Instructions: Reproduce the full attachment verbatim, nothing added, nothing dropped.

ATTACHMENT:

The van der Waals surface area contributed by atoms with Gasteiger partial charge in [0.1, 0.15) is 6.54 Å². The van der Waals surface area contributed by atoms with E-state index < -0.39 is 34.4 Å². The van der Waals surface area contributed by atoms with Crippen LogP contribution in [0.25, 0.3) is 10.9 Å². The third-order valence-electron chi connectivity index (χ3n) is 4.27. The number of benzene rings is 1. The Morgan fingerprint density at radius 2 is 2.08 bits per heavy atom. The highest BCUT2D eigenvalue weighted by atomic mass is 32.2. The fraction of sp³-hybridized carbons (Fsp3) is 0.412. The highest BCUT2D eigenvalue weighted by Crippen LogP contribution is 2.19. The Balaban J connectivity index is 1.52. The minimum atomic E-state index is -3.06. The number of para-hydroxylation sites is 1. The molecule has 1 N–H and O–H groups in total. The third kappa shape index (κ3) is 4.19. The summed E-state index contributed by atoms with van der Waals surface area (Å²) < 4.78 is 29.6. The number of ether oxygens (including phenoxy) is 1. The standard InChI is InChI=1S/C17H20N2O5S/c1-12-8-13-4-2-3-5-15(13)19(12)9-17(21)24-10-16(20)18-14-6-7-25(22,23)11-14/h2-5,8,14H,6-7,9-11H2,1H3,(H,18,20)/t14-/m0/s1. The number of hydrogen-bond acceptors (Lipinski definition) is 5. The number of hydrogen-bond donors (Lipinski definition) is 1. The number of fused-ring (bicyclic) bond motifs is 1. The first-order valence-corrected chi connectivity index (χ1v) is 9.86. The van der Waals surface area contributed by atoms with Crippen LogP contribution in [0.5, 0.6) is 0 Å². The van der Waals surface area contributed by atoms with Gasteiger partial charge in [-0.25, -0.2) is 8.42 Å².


The van der Waals surface area contributed by atoms with Gasteiger partial charge in [0.1, 0.15) is 6.54 Å². The van der Waals surface area contributed by atoms with E-state index < -0.39 is 34.4 Å². The van der Waals surface area contributed by atoms with Crippen LogP contribution in [0.25, 0.3) is 10.9 Å². The third-order valence-electron chi connectivity index (χ3n) is 4.27. The number of benzene rings is 1. The Morgan fingerprint density at radius 2 is 2.08 bits per heavy atom. The highest BCUT2D eigenvalue weighted by atomic mass is 32.2. The fraction of sp³-hybridized carbons (Fsp3) is 0.412. The highest BCUT2D eigenvalue weighted by Crippen LogP contribution is 2.19. The Balaban J connectivity index is 1.52. The minimum atomic E-state index is -3.06. The number of para-hydroxylation sites is 1. The molecule has 1 N–H and O–H groups in total. The third kappa shape index (κ3) is 4.19. The summed E-state index contributed by atoms with van der Waals surface area (Å²) < 4.78 is 29.6. The number of ether oxygens (including phenoxy) is 1. The standard InChI is InChI=1S/C17H20N2O5S/c1-12-8-13-4-2-3-5-15(13)19(12)9-17(21)24-10-16(20)18-14-6-7-25(22,23)11-14/h2-5,8,14H,6-7,9-11H2,1H3,(H,18,20)/t14-/m0/s1. The number of hydrogen-bond acceptors (Lipinski definition) is 5. The number of hydrogen-bond donors (Lipinski definition) is 1. The number of fused-ring (bicyclic) bond motifs is 1. The first-order valence-corrected chi connectivity index (χ1v) is 9.86. The van der Waals surface area contributed by atoms with Crippen LogP contribution in [0.5, 0.6) is 0 Å². The van der Waals surface area contributed by atoms with Gasteiger partial charge in [-0.25, -0.2) is 8.42 Å².